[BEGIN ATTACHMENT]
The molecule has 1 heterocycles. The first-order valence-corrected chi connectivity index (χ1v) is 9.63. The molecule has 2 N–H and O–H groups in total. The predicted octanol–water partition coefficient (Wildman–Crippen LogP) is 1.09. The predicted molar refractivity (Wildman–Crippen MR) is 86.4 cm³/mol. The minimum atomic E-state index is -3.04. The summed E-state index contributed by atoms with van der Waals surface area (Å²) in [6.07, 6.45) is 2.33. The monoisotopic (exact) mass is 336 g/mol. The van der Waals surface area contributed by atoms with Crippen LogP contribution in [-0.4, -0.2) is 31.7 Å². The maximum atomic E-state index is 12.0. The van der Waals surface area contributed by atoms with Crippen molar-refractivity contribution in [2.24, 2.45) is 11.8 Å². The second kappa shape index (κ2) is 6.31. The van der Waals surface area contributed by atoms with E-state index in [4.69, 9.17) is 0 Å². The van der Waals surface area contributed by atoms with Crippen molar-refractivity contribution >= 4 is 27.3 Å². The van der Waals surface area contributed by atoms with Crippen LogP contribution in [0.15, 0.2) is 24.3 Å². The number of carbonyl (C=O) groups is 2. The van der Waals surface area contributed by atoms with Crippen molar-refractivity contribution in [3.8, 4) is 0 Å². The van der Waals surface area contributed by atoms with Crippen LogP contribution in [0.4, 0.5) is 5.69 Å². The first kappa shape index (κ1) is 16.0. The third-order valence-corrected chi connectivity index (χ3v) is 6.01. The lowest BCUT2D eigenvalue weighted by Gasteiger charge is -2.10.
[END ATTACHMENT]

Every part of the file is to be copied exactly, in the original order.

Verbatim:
The molecule has 1 heterocycles. The first-order valence-corrected chi connectivity index (χ1v) is 9.63. The molecule has 2 N–H and O–H groups in total. The predicted octanol–water partition coefficient (Wildman–Crippen LogP) is 1.09. The predicted molar refractivity (Wildman–Crippen MR) is 86.4 cm³/mol. The minimum atomic E-state index is -3.04. The summed E-state index contributed by atoms with van der Waals surface area (Å²) in [6.07, 6.45) is 2.33. The monoisotopic (exact) mass is 336 g/mol. The van der Waals surface area contributed by atoms with Crippen LogP contribution in [-0.4, -0.2) is 31.7 Å². The maximum atomic E-state index is 12.0. The van der Waals surface area contributed by atoms with Crippen molar-refractivity contribution in [2.24, 2.45) is 11.8 Å². The second kappa shape index (κ2) is 6.31. The van der Waals surface area contributed by atoms with E-state index in [4.69, 9.17) is 0 Å². The van der Waals surface area contributed by atoms with Crippen molar-refractivity contribution >= 4 is 27.3 Å². The van der Waals surface area contributed by atoms with Crippen LogP contribution in [0.15, 0.2) is 24.3 Å². The number of carbonyl (C=O) groups is 2. The van der Waals surface area contributed by atoms with Crippen molar-refractivity contribution in [3.8, 4) is 0 Å². The van der Waals surface area contributed by atoms with Crippen LogP contribution in [0.4, 0.5) is 5.69 Å². The first kappa shape index (κ1) is 16.0. The third-order valence-corrected chi connectivity index (χ3v) is 6.01. The lowest BCUT2D eigenvalue weighted by Gasteiger charge is -2.10.